Why is there no religious TV for kids?

by
02 November 2006

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Soon after the BBC television service resumed in 1946, the inspiring Freda Lingstrom was put in charge of children's programming. She wanted children's television to be a "service in miniature", offering the full range of programme genres. Cartoons, pop and prattle may now dominate the children's schedules,  but the BBC has (in theory) maintained her intention - except for a complete absence of religious programmes for young viewers.
 
In a simpler age, radio's Children's Hour was not so frightened. Every Wednesday, the hour closed with five minutes of prayer, usually led by the Revd John Williams of the BBC's religious staff. In the 1980s, the BBC's religious and children's departments again combined, to produce a Sunday-morning television series for children called Knock Knock. Later, there was Umbrella.
 
Each was a medley of stories and songs, and was multifaith in concept. Such short-lived ventures and the occasional news item on Newsround apart, both the BBC and ITV have consigned religion for the young to their schools' departments.
 
This makes a Sunday-morning documentary strand on the channel Five all the more noteworthy. Made with the help of Christian Aid, Rooted has just completed its third series. In each programme, a child makes a journey to discover his or her family's religious and cultural roots.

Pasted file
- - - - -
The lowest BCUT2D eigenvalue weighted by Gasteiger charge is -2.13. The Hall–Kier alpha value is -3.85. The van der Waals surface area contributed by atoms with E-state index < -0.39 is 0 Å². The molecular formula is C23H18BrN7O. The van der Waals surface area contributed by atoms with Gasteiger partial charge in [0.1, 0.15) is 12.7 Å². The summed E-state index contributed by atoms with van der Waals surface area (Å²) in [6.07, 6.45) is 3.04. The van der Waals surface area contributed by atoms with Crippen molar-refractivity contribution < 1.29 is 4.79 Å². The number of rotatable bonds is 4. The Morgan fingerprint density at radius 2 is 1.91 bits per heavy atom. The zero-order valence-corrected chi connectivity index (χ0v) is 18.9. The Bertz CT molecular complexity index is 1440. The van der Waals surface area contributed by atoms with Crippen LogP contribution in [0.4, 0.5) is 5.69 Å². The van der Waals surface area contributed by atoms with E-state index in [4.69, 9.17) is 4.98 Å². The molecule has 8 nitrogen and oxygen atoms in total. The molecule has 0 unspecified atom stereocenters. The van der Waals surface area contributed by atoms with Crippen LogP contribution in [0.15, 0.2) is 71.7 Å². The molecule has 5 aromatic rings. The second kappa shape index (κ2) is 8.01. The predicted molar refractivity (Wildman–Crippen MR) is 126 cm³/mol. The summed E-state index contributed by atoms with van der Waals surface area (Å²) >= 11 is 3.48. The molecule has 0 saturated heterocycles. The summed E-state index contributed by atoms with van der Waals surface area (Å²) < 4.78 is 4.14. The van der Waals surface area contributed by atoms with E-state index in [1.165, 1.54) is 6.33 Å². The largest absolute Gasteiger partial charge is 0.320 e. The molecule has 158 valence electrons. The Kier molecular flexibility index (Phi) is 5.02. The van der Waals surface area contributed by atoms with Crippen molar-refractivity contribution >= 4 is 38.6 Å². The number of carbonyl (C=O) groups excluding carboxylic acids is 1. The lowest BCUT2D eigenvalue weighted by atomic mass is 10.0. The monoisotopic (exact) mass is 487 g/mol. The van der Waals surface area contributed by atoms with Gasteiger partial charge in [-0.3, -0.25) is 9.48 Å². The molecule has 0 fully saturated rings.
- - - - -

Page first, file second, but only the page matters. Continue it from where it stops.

Its success has been in making faith seem an important part of family life, as well as explaining beliefs and traditions. This could have been done within the context of educational broadcasting, but the effect of a classroom viewing of a pre-recorded tape is very different from the impact of a programme that slips unobtrusively into the living room.
 
The secularist (and many a television executive might accept that label) can argue that after-school religion would be a kind of propaganda, or at least the religious equivalent of aiming party-political broadcasts at children. Yet Oliver Postgate (who brought Bagpuss and The Clangers to our screens) once asked where you would start if you wished to destroy our culture.
 
His answer was with children's TV. Give children only what they already know, he argued (in an essay  on the internet), and "their hearts and minds would receive no nourishment; they would come to know nothing of the richness of human life, love and knowledge."
 
I would extend his argument. If they do not see, in the medium that has most impact in their lives, faith as being "natural", even commonplace, they will increasingly come to regard it as eccentric.
David Self was for many years a media columnist on The Listener .

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